On September 18, the magistrate again took up the matter of the trial date on the State's motion. Because Clark's trial did not have a first priority setting among the cases scheduled for trial on September 22, the State requested that the magistrate either give Clark's trial top priority on September 22 or move the trial to a date on which it would have priority over the other cases. The State emphasized that it did not want French to have to travel from Montana to Boise if the case could not be tried on the scheduled date. Clark's counsel, again asserting his client's right to a speedy trial, responded that the case had previously been reset to accommodate French, and that he was prepared to try the case on September 22.

Upon consideration, the magistrate concluded that giving Clark's trial top priority on September 22 was impossible because the court had fifteen to twenty cases set for jury trial on that date, including one criminal case with a higher priority. Noting that the other criminal matter was likely to go to trial, the magistrate continued Clark's trial until December 15, 1997-the first available date when Clark's case could have top priority. The parties later stipulated that the magistrate's prediction turned out to be incorrect, as the other case with higher priority on September 22 was settled on the day of trial.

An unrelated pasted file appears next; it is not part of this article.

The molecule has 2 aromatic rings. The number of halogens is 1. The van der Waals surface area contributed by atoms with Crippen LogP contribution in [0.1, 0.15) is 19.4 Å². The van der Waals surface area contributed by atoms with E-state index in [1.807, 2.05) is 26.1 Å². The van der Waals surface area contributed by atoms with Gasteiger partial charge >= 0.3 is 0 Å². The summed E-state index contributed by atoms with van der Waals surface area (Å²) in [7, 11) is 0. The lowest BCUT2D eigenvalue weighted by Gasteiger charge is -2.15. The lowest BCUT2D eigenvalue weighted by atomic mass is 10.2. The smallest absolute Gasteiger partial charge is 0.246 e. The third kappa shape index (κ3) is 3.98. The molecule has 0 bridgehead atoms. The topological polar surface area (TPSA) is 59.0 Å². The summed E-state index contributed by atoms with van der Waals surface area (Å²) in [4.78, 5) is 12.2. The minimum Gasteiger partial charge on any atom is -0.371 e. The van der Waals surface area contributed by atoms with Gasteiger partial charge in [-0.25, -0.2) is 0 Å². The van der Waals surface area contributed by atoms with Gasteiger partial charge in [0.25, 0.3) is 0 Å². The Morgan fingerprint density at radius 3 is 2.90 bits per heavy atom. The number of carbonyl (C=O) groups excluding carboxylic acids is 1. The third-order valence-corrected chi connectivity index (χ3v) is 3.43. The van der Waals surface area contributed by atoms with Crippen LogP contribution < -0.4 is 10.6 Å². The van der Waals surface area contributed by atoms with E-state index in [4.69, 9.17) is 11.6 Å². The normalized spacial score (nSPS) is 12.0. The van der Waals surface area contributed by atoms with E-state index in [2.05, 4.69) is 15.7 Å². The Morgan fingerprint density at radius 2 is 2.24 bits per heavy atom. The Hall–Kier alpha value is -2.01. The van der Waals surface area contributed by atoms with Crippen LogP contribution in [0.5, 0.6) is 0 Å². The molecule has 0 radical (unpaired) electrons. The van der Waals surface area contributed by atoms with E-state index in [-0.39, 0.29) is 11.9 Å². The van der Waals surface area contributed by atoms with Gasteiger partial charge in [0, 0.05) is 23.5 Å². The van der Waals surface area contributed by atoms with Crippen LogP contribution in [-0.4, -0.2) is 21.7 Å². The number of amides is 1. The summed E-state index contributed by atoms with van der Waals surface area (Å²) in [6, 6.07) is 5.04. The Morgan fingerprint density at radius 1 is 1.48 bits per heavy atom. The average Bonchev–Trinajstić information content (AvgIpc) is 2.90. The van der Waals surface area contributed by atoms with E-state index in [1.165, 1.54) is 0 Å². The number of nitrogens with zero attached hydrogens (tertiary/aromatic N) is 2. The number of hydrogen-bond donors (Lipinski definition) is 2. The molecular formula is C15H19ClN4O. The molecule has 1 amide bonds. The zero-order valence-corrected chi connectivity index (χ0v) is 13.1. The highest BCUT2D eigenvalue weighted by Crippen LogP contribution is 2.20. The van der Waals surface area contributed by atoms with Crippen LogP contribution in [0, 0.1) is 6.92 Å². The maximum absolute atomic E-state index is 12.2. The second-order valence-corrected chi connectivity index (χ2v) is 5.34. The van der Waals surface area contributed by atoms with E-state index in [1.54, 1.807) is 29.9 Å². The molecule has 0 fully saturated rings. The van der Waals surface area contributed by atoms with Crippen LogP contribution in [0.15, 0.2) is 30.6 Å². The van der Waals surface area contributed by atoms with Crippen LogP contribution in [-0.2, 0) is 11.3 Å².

Clark filed a "Renewed Demand for Speedy Trial" on October 7, 1997. In this motion, Clark requested a trial date prior to October 16, which was the final day of the six-month limit established by I.C. § 19-3501(3) for trials in misdemeanor cases. The magistrate, however, citing "court congestion," denied the motion. Clark then moved to dismiss the case based on a violation of his right to a speedy trial. The magistrate conducted a hearing on December 15 and, stating that the volume of the court's caseload made it impossible to afford Clark his right to a trial within the statutory six-month period, denied Clark's motion to dismiss.

Clark subsequently entered a guilty plea, reserving his right to appeal the speedy trial issue. The magistrate entered an order withholding judgment and placed Clark on probation. Clark timely appealed the denial of his motion to dismiss. The decision of the magistrate was affirmed by the district court and later by the Court of Appeals. This Court granted Clark's petition for review under I.A.R. 118.